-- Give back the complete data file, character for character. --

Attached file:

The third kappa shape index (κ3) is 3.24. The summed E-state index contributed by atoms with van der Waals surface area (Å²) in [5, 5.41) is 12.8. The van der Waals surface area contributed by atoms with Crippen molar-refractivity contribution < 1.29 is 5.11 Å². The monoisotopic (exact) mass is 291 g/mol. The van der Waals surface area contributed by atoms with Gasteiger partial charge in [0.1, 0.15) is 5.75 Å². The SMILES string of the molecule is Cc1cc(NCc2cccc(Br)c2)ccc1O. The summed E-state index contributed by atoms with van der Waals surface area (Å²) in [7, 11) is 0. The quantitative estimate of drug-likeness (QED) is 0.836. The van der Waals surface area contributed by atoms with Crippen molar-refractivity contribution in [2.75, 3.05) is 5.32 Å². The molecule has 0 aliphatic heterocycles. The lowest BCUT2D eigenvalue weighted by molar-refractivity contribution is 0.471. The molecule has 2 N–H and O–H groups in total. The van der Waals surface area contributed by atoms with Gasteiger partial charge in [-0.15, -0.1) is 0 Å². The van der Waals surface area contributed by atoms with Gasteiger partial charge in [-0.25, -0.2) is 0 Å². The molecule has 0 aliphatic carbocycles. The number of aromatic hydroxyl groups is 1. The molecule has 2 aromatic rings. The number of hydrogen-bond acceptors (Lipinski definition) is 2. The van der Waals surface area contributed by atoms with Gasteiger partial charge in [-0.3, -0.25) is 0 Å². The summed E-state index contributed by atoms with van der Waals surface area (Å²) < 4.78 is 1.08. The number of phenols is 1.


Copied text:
The third kappa shape index (κ3) is 3.24. The summed E-state index contributed by atoms with van der Waals surface area (Å²) in [5, 5.41) is 12.8. The van der Waals surface area contributed by atoms with Crippen molar-refractivity contribution < 1.29 is 5.11 Å². The monoisotopic (exact) mass is 291 g/mol. The van der Waals surface area contributed by atoms with Gasteiger partial charge in [0.1, 0.15) is 5.75 Å². The SMILES string of the molecule is Cc1cc(NCc2cccc(Br)c2)ccc1O. The summed E-state index contributed by atoms with van der Waals surface area (Å²) in [7, 11) is 0. The quantitative estimate of drug-likeness (QED) is 0.836. The van der Waals surface area contributed by atoms with Crippen molar-refractivity contribution in [2.75, 3.05) is 5.32 Å². The molecule has 0 aliphatic heterocycles. The lowest BCUT2D eigenvalue weighted by molar-refractivity contribution is 0.471. The molecule has 2 N–H and O–H groups in total. The van der Waals surface area contributed by atoms with Gasteiger partial charge in [-0.15, -0.1) is 0 Å². The van der Waals surface area contributed by atoms with Gasteiger partial charge in [-0.25, -0.2) is 0 Å². The molecule has 0 aliphatic carbocycles. The number of aromatic hydroxyl groups is 1. The molecule has 2 aromatic rings. The number of hydrogen-bond acceptors (Lipinski definition) is 2. The van der Waals surface area contributed by atoms with Gasteiger partial charge in [-0.3, -0.25) is 0 Å². The summed E-state index contributed by atoms with van der Waals surface area (Å²) < 4.78 is 1.08. The number of phenols is 1.